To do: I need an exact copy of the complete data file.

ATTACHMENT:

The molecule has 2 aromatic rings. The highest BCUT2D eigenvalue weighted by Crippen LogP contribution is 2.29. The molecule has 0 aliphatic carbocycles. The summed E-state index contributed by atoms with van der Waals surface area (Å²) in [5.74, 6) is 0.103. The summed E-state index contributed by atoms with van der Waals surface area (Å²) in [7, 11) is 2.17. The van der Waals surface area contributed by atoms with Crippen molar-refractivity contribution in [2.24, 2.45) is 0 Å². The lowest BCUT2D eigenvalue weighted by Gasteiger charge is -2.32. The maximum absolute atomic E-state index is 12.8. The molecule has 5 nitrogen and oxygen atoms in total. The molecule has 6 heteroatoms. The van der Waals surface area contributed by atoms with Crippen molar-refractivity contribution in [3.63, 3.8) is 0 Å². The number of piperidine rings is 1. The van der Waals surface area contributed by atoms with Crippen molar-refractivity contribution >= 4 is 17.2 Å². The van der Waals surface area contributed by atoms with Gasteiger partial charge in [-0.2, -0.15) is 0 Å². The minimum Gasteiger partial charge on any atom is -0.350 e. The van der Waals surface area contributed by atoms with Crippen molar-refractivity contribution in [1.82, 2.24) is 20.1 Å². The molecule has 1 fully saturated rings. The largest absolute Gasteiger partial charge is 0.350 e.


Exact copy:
The molecule has 2 aromatic rings. The highest BCUT2D eigenvalue weighted by Crippen LogP contribution is 2.29. The molecule has 0 aliphatic carbocycles. The summed E-state index contributed by atoms with van der Waals surface area (Å²) in [5.74, 6) is 0.103. The summed E-state index contributed by atoms with van der Waals surface area (Å²) in [7, 11) is 2.17. The van der Waals surface area contributed by atoms with Crippen molar-refractivity contribution in [2.24, 2.45) is 0 Å². The lowest BCUT2D eigenvalue weighted by Gasteiger charge is -2.32. The maximum absolute atomic E-state index is 12.8. The molecule has 5 nitrogen and oxygen atoms in total. The molecule has 6 heteroatoms. The van der Waals surface area contributed by atoms with Crippen molar-refractivity contribution in [3.63, 3.8) is 0 Å². The number of piperidine rings is 1. The van der Waals surface area contributed by atoms with Crippen molar-refractivity contribution >= 4 is 17.2 Å². The van der Waals surface area contributed by atoms with Gasteiger partial charge in [-0.2, -0.15) is 0 Å². The minimum Gasteiger partial charge on any atom is -0.350 e. The van der Waals surface area contributed by atoms with Crippen molar-refractivity contribution in [1.82, 2.24) is 20.1 Å². The molecule has 1 fully saturated rings. The largest absolute Gasteiger partial charge is 0.350 e.